An early stage startup investor made its term sheet public to increase transparency in tech investment

An early stage startup investor made its term sheet public to increase transparency in tech investment

Forward Partners

Forward Partners

The Forward Partners team

  • British venture capital firm Forward Partners has published a detailed pre-seed term sheet.
  • The public term sheet means founders can learn what to expect from a funding deal.

Early stage startup investor Forward Partners has published its pre-seed term sheet, giving entrepreneurs a detailed look at what they can expect from a funding deal.

You can see the term sheet below.

A term sheet is a non-binding agreement between a startup founder and their investor, and covers funding terms, employee option pools, and governance. They can be full of legal language and difficult to understand, especially for first-time founders.

While other venture capital firms such as Seedcamp have published template plain English term sheets that might apply to anyone, Forward's public term sheet includes specifics about the way it approaches deals as a firm.

For example, there's more detail about what happens if a founder decides to leave their startup, under adverse circumstances or otherwise. And Forward also specifies what type of shares it will take in a startup.

Forward investor Matt Bradley told Business Insider that entrepreneurs outside of the firm's portfolio had asked to see its term sheet - a sign that founders are better informed and more confident.

He said: "The ecosystem in London is growing and it's becoming stronger. Ultimately there is more expertise, and founders know more about different funds, different investment structures, and what looks like good or bad terms. So that's probably the source of the demand."

"There was a big demand among entrepreneurs to familiarise themselves with the way in which investors operate," he added. "It's reducing anxiety if nothing else."

The term sheet goes into lots of detail about what a founder can expect

Forward Partners gives lots of specifics about the way it handles investments and certain scenarios.

For example, the firm outlines its "leaver" clauses, which cover how Forward deals with founders who leave their startups.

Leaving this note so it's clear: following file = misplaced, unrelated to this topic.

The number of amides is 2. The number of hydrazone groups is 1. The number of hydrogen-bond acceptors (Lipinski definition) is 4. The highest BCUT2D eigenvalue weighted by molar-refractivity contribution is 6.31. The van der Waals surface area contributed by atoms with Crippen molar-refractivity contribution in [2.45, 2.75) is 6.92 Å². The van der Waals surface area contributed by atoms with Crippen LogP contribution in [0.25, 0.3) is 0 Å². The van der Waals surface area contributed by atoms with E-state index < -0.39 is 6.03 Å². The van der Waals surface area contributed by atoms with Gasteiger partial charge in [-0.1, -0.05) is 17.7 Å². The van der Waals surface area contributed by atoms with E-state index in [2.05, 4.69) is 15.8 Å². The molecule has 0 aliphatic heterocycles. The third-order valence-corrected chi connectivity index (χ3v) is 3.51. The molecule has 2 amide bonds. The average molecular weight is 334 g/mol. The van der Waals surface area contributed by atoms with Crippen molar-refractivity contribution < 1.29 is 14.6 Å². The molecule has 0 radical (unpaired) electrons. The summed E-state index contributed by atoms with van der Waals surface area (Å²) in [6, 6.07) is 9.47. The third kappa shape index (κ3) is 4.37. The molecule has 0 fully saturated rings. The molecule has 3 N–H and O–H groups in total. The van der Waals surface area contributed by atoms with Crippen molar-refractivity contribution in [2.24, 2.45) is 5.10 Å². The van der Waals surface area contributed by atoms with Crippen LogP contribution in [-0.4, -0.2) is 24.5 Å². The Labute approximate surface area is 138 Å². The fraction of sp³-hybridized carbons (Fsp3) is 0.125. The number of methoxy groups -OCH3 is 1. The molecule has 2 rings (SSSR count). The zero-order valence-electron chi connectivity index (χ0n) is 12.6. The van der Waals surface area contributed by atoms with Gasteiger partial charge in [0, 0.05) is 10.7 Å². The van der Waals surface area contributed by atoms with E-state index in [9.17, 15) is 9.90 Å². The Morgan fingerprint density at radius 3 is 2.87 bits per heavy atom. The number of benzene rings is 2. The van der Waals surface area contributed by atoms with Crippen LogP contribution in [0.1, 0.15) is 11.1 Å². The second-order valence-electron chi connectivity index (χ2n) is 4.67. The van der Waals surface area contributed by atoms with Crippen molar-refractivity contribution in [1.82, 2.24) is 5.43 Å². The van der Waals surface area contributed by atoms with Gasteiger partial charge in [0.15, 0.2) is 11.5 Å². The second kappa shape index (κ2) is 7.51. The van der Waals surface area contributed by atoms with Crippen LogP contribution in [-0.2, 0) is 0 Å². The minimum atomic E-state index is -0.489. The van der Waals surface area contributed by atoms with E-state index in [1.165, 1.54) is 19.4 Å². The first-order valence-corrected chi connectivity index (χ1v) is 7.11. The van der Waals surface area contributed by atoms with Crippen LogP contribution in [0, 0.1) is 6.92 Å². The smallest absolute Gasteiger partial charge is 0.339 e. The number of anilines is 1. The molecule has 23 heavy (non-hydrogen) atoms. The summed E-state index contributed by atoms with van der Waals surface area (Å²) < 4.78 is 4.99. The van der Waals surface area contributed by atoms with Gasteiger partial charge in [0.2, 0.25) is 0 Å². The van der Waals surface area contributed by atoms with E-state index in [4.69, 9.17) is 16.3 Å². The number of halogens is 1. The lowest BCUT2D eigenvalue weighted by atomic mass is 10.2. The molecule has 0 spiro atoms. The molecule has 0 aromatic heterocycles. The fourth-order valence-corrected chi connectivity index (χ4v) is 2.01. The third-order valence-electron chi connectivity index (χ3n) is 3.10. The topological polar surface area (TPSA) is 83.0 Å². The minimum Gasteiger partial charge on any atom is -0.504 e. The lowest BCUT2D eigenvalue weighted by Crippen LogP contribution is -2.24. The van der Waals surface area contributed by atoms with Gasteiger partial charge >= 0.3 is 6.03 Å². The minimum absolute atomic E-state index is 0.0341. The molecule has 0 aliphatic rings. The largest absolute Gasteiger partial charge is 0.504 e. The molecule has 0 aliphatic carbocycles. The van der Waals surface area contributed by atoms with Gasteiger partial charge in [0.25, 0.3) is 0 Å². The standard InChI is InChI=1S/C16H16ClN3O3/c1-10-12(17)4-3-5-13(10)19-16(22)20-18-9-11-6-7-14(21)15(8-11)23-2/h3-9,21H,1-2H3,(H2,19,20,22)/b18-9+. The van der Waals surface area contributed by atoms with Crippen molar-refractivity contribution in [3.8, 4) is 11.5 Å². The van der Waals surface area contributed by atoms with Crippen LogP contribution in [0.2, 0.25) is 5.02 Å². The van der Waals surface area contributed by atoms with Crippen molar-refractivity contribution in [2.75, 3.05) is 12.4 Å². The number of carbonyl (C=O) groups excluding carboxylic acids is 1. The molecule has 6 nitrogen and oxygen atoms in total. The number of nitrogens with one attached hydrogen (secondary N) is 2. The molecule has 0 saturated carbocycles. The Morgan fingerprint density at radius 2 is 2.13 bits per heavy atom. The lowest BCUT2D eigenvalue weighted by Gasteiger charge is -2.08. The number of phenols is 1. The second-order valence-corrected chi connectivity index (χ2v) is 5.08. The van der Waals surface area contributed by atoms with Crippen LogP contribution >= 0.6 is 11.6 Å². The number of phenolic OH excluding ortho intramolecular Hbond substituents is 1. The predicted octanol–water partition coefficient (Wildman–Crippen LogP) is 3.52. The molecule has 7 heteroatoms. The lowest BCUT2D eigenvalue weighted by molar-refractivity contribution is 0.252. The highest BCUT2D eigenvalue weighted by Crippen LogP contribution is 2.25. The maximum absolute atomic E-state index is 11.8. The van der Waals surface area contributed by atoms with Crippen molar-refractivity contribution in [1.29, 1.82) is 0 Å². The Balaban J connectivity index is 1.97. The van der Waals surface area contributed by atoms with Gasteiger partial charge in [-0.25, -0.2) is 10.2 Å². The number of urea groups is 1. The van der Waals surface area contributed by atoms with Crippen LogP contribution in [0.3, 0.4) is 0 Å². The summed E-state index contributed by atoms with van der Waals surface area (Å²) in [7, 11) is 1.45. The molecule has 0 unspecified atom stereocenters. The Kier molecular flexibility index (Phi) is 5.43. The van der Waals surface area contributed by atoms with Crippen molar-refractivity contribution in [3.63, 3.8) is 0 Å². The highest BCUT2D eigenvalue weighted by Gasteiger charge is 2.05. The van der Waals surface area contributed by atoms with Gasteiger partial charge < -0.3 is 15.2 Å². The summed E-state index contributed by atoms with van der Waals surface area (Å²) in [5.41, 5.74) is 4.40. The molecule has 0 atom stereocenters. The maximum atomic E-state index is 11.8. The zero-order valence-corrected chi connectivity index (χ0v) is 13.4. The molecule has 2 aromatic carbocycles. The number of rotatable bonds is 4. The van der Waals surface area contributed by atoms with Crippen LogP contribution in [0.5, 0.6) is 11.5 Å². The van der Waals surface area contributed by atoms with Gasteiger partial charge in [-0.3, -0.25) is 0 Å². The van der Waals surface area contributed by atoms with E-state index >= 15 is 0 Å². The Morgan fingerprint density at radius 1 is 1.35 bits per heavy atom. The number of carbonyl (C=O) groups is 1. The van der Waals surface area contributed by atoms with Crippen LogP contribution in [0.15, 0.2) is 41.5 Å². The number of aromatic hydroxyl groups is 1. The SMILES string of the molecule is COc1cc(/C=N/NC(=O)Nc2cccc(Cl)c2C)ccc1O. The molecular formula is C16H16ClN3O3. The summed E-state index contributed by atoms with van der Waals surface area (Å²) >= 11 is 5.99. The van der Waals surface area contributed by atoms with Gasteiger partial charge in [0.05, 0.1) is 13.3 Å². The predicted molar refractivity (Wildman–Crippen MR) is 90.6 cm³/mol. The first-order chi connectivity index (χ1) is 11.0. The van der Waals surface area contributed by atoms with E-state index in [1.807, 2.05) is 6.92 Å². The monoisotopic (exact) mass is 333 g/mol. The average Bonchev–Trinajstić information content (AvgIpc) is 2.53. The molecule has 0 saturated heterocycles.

The clauses are common to term sheets and are split out into what's called good leaver, intermediate leaver, and bad leaver, depending on why they are quitting. A good leaver, for example, will quit because of circumstances outside their control like an accident, while a bad leaver might quit due to misconduct. The definitions and approach will vary between different venture capital firms.

"We have got specific terms about what a good leaver is, what a bad leaver is, and what an intermediate leaver is, and what happens to their shares," said Bradley. "Some people don't allow founders to keep all their shares - we do - if you're a good leaver. Intermediate leaver lets you keep vested shares, and with a bad leaver, there's more variability."

The term sheet shows that Forward Partners will also only subscribe to ordinary shares in a round, where some investors might demand preferred shares. Preferred shareholders will be given preferential treatment if, for example, a startup is acquired.

"We always take ordinary shares," said Bradley. "We want to be totally aligned with the founder, and the founder has ordinary shares.

Bradley said it might only take a fortnight for Forward to send a term sheet to an entrepreneur after the first introduction. But how long an entrepreneur takes to sign that term sheet can vary, and making the document public might help speed up the process.

It still isn't common for investors to make their term sheets public, though there are many more resources that make the jargon much more comprehensible for founders. Bradley thinks one reason for this is that investors want to keep deals flexible, and avoid being pinned to specific terms.

Seedcamp investor Tom Wilson led an initiative with lots of UK investors in 2011 to publish a standard term sheet. He welcomed the move, and said it signalled strength in the UK's early stage market.

"There are lots of early stage funds here, and entrepreneurs are becoming more sophisticated," he said.

You can see the term sheet below and in full at Forward's blog: